And the reason for attacking early voting is because it is so popular, especially among Barack Obama's African American supporters in the south. In the past 15 years, it has risen steadily as a share of the vote - accounting for about a third of all votes cast in 2008.
It is not an issue of fraud. Voting figures for 2008 reveal the reason Republicans are so determined to shrink the period in which early voting is allowed for this year's election - it seems to have given Obama a leg-up.
In North Carolina, where more early votes were lodged than were cast on polling day, Obama won the state by less than 15,000 votes. More than half of the black votes were cast early, compared with just 40 per cent of white votes - so there is a good chance a shrunken window for early voting could damage Obama.
In Florida, the Republicans' critical point of attack on early voting was to ban pre-poll voting on the Sunday before election day. This is sickening and arguably racist, because it is a deliberate attack on the practice of African American churches bussing their congregations to vote after they attend services.
In an editorial, The New York Times rails against the assault on early voting - ''it is the latest element of a well co-ordinated effort by Republican state legislatures across the country to disenfranchise voters who tend to support Democrats, particularly minorities and young people.''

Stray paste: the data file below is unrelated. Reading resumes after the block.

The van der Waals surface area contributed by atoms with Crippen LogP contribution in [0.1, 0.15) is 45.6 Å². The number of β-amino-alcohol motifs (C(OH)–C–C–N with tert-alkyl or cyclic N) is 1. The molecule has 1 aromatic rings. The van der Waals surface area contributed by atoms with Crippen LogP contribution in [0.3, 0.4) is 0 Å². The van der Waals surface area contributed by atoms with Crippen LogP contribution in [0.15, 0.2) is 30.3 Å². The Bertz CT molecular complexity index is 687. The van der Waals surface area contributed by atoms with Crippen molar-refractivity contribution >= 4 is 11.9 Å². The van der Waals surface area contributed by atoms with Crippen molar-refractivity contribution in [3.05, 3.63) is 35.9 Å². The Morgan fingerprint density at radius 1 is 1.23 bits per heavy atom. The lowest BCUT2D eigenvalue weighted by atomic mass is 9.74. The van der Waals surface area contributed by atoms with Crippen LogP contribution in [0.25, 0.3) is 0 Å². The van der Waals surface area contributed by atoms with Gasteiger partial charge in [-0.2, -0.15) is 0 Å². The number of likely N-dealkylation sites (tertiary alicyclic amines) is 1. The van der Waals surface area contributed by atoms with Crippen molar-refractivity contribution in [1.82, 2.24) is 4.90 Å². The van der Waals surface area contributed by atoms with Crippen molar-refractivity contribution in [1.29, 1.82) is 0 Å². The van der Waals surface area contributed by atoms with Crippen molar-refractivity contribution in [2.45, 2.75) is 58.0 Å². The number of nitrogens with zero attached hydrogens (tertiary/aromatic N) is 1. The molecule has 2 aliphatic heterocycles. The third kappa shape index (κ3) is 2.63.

The legendry African American congressman John Lewis was equally blunt - ''There is a deliberate, systematic attempt to win or steal the election before it takes place … it's a sin; it's obscene.''
But in Florida, they're not done yet.
State officials used a bizarre cross-referencing of voter rolls and driver's licence records to produce a list of 180,000 names of electors they claim might not be American citizens.
In a recent first strike, they wrote to almost 2700 of them - giving them 30 days in which to prove their citizenship or to be struck from the roll. Just the implicit insult in such a letter or general forgetfulness would be enough to have a portion of its recipients not respond.
More than 350 in the Miami area came in to prove their citizenship. As the The New York Times explains, the state's data is demonstrably dodgy and it is highly likely many legitimate voters who can't read English, or have relocated or didn't check their mail among the 1300-odd other recipients of the letter, will be barred from voting in November.
Other swing states are mounting similar purges. New Mexico's investigators came up with 64,000 suspicious names, but found only 19 individuals who might have been non-citizens.
Colorado is doing the same. All these states have big Hispanic populations, who are deeply offended by the Republican stand on immigration. The chances are that if they vote, they will vote Democrat; so the best option for the Republicans is to prevent them from voting at all.
Some detailed research by The Miami Herald on the near 2700 first recipients of the Florida letter challenging their right to vote revealed 58 per cent of them to be Hispanics and 14 per cent to be black.
It's hardly surprising that the African American congressman G.K. Butterfield, a Democrat from North Carolina, would tell a recent gathering: ''There's a right-wing conspiracy that is alive and well in this country that is trying to take us back to 1900 and even before.''